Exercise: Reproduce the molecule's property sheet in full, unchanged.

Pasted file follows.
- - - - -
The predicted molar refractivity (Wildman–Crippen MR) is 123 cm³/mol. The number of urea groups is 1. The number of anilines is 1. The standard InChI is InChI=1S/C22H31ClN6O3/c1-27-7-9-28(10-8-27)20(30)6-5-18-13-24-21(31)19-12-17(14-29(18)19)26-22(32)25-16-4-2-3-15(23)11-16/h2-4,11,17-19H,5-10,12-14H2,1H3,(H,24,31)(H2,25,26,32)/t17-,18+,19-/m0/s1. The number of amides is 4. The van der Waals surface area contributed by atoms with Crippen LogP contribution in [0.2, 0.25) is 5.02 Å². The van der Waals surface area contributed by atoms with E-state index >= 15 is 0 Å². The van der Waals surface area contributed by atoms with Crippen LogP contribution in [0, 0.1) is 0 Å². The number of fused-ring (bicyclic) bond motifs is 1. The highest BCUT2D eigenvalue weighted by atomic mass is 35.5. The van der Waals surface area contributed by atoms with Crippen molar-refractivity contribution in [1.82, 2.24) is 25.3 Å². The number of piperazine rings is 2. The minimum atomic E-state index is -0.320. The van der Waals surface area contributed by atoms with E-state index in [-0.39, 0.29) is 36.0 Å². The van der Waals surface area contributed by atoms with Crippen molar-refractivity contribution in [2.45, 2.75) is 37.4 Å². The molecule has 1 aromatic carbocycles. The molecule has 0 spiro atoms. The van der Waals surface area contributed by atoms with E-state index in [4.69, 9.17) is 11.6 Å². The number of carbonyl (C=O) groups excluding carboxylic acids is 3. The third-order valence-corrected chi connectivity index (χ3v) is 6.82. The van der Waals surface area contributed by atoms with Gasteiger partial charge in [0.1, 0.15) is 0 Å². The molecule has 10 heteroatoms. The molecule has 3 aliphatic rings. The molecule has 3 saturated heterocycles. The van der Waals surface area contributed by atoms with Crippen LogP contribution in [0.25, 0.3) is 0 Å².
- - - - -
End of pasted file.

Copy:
The predicted molar refractivity (Wildman–Crippen MR) is 123 cm³/mol. The number of urea groups is 1. The number of anilines is 1. The standard InChI is InChI=1S/C22H31ClN6O3/c1-27-7-9-28(10-8-27)20(30)6-5-18-13-24-21(31)19-12-17(14-29(18)19)26-22(32)25-16-4-2-3-15(23)11-16/h2-4,11,17-19H,5-10,12-14H2,1H3,(H,24,31)(H2,25,26,32)/t17-,18+,19-/m0/s1. The number of amides is 4. The van der Waals surface area contributed by atoms with Crippen LogP contribution in [0.2, 0.25) is 5.02 Å². The van der Waals surface area contributed by atoms with E-state index >= 15 is 0 Å². The van der Waals surface area contributed by atoms with Crippen LogP contribution in [0, 0.1) is 0 Å². The number of fused-ring (bicyclic) bond motifs is 1. The highest BCUT2D eigenvalue weighted by atomic mass is 35.5. The van der Waals surface area contributed by atoms with Crippen molar-refractivity contribution in [1.82, 2.24) is 25.3 Å². The number of piperazine rings is 2. The minimum atomic E-state index is -0.320. The van der Waals surface area contributed by atoms with E-state index in [-0.39, 0.29) is 36.0 Å². The van der Waals surface area contributed by atoms with Crippen molar-refractivity contribution in [2.45, 2.75) is 37.4 Å². The molecule has 1 aromatic carbocycles. The molecule has 0 spiro atoms. The van der Waals surface area contributed by atoms with E-state index in [4.69, 9.17) is 11.6 Å². The number of carbonyl (C=O) groups excluding carboxylic acids is 3. The third-order valence-corrected chi connectivity index (χ3v) is 6.82. The van der Waals surface area contributed by atoms with Gasteiger partial charge in [0.1, 0.15) is 0 Å². The molecule has 10 heteroatoms. The molecule has 3 aliphatic rings. The molecule has 3 saturated heterocycles. The van der Waals surface area contributed by atoms with Crippen LogP contribution in [0.25, 0.3) is 0 Å².